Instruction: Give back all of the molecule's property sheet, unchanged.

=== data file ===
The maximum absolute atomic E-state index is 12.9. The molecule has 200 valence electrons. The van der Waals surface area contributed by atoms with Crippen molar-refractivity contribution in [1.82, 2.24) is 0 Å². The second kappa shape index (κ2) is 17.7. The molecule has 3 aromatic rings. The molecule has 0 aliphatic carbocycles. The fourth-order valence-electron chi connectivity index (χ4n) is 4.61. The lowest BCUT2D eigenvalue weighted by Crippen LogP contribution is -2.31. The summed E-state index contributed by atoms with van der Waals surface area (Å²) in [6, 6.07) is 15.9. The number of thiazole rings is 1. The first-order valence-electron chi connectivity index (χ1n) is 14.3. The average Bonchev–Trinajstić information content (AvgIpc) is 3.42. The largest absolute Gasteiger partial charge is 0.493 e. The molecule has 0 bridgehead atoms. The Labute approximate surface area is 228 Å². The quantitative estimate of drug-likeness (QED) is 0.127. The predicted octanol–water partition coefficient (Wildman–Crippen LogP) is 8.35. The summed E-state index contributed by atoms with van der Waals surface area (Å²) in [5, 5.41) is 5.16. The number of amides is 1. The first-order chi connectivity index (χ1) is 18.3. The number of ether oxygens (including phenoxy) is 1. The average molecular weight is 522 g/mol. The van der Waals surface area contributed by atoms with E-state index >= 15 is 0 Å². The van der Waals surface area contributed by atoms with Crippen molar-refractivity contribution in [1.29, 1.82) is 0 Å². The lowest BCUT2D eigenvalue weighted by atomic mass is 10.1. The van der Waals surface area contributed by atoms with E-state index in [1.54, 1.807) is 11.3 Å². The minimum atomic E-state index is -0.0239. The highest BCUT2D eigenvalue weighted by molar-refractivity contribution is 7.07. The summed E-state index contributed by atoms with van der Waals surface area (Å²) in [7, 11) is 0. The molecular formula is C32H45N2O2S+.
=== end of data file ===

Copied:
The maximum absolute atomic E-state index is 12.9. The molecule has 200 valence electrons. The van der Waals surface area contributed by atoms with Crippen molar-refractivity contribution in [1.82, 2.24) is 0 Å². The second kappa shape index (κ2) is 17.7. The molecule has 3 aromatic rings. The molecule has 0 aliphatic carbocycles. The fourth-order valence-electron chi connectivity index (χ4n) is 4.61. The lowest BCUT2D eigenvalue weighted by Crippen LogP contribution is -2.31. The summed E-state index contributed by atoms with van der Waals surface area (Å²) in [6, 6.07) is 15.9. The number of thiazole rings is 1. The first-order valence-electron chi connectivity index (χ1n) is 14.3. The average Bonchev–Trinajstić information content (AvgIpc) is 3.42. The largest absolute Gasteiger partial charge is 0.493 e. The molecule has 0 bridgehead atoms. The Labute approximate surface area is 228 Å². The quantitative estimate of drug-likeness (QED) is 0.127. The predicted octanol–water partition coefficient (Wildman–Crippen LogP) is 8.35. The summed E-state index contributed by atoms with van der Waals surface area (Å²) in [5, 5.41) is 5.16. The number of amides is 1. The first-order chi connectivity index (χ1) is 18.3. The number of ether oxygens (including phenoxy) is 1. The average molecular weight is 522 g/mol. The van der Waals surface area contributed by atoms with E-state index >= 15 is 0 Å². The van der Waals surface area contributed by atoms with Crippen molar-refractivity contribution in [1.29, 1.82) is 0 Å². The lowest BCUT2D eigenvalue weighted by atomic mass is 10.1. The van der Waals surface area contributed by atoms with E-state index in [1.54, 1.807) is 11.3 Å². The minimum atomic E-state index is -0.0239. The highest BCUT2D eigenvalue weighted by molar-refractivity contribution is 7.07. The summed E-state index contributed by atoms with van der Waals surface area (Å²) in [7, 11) is 0. The molecular formula is C32H45N2O2S+.